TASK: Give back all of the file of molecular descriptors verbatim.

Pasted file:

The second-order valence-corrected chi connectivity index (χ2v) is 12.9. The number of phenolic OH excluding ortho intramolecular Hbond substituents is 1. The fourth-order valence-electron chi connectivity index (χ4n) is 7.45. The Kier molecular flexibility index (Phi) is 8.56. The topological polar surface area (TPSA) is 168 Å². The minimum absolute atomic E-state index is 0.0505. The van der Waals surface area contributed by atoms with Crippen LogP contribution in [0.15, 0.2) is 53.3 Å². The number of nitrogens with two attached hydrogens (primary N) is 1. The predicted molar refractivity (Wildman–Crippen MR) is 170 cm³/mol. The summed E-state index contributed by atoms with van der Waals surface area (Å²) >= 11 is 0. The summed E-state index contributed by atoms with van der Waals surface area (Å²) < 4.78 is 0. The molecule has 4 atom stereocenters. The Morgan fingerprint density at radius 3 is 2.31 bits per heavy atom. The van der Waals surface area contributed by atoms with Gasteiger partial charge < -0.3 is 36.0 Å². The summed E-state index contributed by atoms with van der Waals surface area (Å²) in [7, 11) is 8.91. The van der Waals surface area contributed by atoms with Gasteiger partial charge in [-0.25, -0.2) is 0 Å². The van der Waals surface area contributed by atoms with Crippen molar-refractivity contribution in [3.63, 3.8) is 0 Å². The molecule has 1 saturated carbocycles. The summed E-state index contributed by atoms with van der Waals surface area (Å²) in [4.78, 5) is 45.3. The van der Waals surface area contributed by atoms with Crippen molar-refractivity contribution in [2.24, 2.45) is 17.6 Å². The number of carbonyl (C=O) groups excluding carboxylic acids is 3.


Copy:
The second-order valence-corrected chi connectivity index (χ2v) is 12.9. The number of phenolic OH excluding ortho intramolecular Hbond substituents is 1. The fourth-order valence-electron chi connectivity index (χ4n) is 7.45. The Kier molecular flexibility index (Phi) is 8.56. The topological polar surface area (TPSA) is 168 Å². The minimum absolute atomic E-state index is 0.0505. The van der Waals surface area contributed by atoms with Crippen LogP contribution in [0.15, 0.2) is 53.3 Å². The number of nitrogens with two attached hydrogens (primary N) is 1. The predicted molar refractivity (Wildman–Crippen MR) is 170 cm³/mol. The summed E-state index contributed by atoms with van der Waals surface area (Å²) >= 11 is 0. The summed E-state index contributed by atoms with van der Waals surface area (Å²) < 4.78 is 0. The molecule has 4 atom stereocenters. The Morgan fingerprint density at radius 3 is 2.31 bits per heavy atom. The van der Waals surface area contributed by atoms with Gasteiger partial charge < -0.3 is 36.0 Å². The summed E-state index contributed by atoms with van der Waals surface area (Å²) in [7, 11) is 8.91. The van der Waals surface area contributed by atoms with Gasteiger partial charge in [-0.25, -0.2) is 0 Å². The van der Waals surface area contributed by atoms with Crippen molar-refractivity contribution in [3.63, 3.8) is 0 Å². The molecule has 1 saturated carbocycles. The summed E-state index contributed by atoms with van der Waals surface area (Å²) in [4.78, 5) is 45.3. The van der Waals surface area contributed by atoms with Crippen molar-refractivity contribution in [2.24, 2.45) is 17.6 Å². The number of carbonyl (C=O) groups excluding carboxylic acids is 3.